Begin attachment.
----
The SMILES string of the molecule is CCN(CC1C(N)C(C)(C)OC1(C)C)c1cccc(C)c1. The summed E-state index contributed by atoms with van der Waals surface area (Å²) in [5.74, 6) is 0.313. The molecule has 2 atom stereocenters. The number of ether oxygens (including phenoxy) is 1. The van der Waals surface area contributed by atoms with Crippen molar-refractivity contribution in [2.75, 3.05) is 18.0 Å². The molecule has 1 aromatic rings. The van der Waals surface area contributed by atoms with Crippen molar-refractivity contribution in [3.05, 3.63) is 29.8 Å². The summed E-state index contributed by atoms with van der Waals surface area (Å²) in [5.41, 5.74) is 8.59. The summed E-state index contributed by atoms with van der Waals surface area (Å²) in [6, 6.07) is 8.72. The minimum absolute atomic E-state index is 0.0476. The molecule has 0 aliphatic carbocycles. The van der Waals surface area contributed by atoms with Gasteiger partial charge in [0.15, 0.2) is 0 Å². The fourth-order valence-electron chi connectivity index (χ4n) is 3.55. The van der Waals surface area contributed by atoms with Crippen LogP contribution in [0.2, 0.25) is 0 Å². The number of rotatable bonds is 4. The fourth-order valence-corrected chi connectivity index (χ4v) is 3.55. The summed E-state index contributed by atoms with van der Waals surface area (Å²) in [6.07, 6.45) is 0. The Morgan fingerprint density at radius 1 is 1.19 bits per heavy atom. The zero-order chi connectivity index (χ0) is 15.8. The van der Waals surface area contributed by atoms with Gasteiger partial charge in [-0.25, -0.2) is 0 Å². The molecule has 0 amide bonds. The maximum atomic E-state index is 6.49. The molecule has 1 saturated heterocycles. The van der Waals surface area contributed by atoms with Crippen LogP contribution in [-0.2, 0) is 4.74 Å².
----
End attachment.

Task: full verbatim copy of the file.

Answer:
The SMILES string of the molecule is CCN(CC1C(N)C(C)(C)OC1(C)C)c1cccc(C)c1. The summed E-state index contributed by atoms with van der Waals surface area (Å²) in [5.74, 6) is 0.313. The molecule has 2 atom stereocenters. The number of ether oxygens (including phenoxy) is 1. The van der Waals surface area contributed by atoms with Crippen molar-refractivity contribution in [2.75, 3.05) is 18.0 Å². The molecule has 1 aromatic rings. The van der Waals surface area contributed by atoms with Crippen molar-refractivity contribution in [3.05, 3.63) is 29.8 Å². The summed E-state index contributed by atoms with van der Waals surface area (Å²) in [5.41, 5.74) is 8.59. The summed E-state index contributed by atoms with van der Waals surface area (Å²) in [6, 6.07) is 8.72. The minimum absolute atomic E-state index is 0.0476. The molecule has 0 aliphatic carbocycles. The van der Waals surface area contributed by atoms with Gasteiger partial charge in [0.15, 0.2) is 0 Å². The fourth-order valence-electron chi connectivity index (χ4n) is 3.55. The van der Waals surface area contributed by atoms with Crippen LogP contribution in [0.2, 0.25) is 0 Å². The number of rotatable bonds is 4. The fourth-order valence-corrected chi connectivity index (χ4v) is 3.55. The summed E-state index contributed by atoms with van der Waals surface area (Å²) in [6.07, 6.45) is 0. The Morgan fingerprint density at radius 1 is 1.19 bits per heavy atom. The zero-order chi connectivity index (χ0) is 15.8. The van der Waals surface area contributed by atoms with Gasteiger partial charge in [-0.25, -0.2) is 0 Å². The molecule has 0 amide bonds. The maximum atomic E-state index is 6.49. The molecule has 1 saturated heterocycles. The van der Waals surface area contributed by atoms with Crippen LogP contribution in [-0.2, 0) is 4.74 Å².